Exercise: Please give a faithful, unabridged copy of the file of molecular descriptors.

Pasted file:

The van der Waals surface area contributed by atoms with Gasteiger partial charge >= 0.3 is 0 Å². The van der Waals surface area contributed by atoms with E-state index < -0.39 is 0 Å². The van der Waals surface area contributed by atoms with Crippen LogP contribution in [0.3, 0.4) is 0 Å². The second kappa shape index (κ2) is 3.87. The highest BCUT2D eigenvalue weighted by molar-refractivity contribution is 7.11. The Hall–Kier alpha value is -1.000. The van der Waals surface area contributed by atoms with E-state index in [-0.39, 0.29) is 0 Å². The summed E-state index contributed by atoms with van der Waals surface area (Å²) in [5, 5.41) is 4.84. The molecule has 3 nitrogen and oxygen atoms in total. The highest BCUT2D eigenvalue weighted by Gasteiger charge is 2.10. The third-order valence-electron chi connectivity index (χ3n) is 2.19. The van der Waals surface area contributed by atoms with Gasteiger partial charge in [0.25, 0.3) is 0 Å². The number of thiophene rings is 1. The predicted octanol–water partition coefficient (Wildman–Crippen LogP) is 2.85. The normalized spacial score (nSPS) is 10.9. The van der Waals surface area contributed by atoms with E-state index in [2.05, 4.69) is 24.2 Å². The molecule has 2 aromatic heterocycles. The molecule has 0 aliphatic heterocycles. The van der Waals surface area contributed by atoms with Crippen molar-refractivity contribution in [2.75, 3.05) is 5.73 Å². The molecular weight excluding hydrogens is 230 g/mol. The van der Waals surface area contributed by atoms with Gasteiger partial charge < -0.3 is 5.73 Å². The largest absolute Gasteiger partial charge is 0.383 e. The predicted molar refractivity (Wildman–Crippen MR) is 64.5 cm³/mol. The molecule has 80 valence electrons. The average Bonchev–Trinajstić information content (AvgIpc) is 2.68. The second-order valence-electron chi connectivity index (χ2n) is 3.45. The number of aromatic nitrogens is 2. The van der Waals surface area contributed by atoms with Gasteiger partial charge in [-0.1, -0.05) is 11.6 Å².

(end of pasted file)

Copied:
The van der Waals surface area contributed by atoms with Gasteiger partial charge >= 0.3 is 0 Å². The van der Waals surface area contributed by atoms with E-state index < -0.39 is 0 Å². The van der Waals surface area contributed by atoms with Crippen LogP contribution in [0.3, 0.4) is 0 Å². The second kappa shape index (κ2) is 3.87. The highest BCUT2D eigenvalue weighted by molar-refractivity contribution is 7.11. The Hall–Kier alpha value is -1.000. The van der Waals surface area contributed by atoms with E-state index in [-0.39, 0.29) is 0 Å². The summed E-state index contributed by atoms with van der Waals surface area (Å²) in [5, 5.41) is 4.84. The molecule has 3 nitrogen and oxygen atoms in total. The highest BCUT2D eigenvalue weighted by Gasteiger charge is 2.10. The third-order valence-electron chi connectivity index (χ3n) is 2.19. The van der Waals surface area contributed by atoms with Gasteiger partial charge in [0.25, 0.3) is 0 Å². The number of thiophene rings is 1. The predicted octanol–water partition coefficient (Wildman–Crippen LogP) is 2.85. The normalized spacial score (nSPS) is 10.9. The van der Waals surface area contributed by atoms with E-state index in [2.05, 4.69) is 24.2 Å². The molecule has 2 aromatic heterocycles. The molecule has 0 aliphatic heterocycles. The van der Waals surface area contributed by atoms with Crippen molar-refractivity contribution in [2.75, 3.05) is 5.73 Å². The molecular weight excluding hydrogens is 230 g/mol. The van der Waals surface area contributed by atoms with Gasteiger partial charge < -0.3 is 5.73 Å². The largest absolute Gasteiger partial charge is 0.383 e. The predicted molar refractivity (Wildman–Crippen MR) is 64.5 cm³/mol. The molecule has 80 valence electrons. The average Bonchev–Trinajstić information content (AvgIpc) is 2.68. The second-order valence-electron chi connectivity index (χ2n) is 3.45. The number of aromatic nitrogens is 2. The van der Waals surface area contributed by atoms with Gasteiger partial charge in [-0.1, -0.05) is 11.6 Å².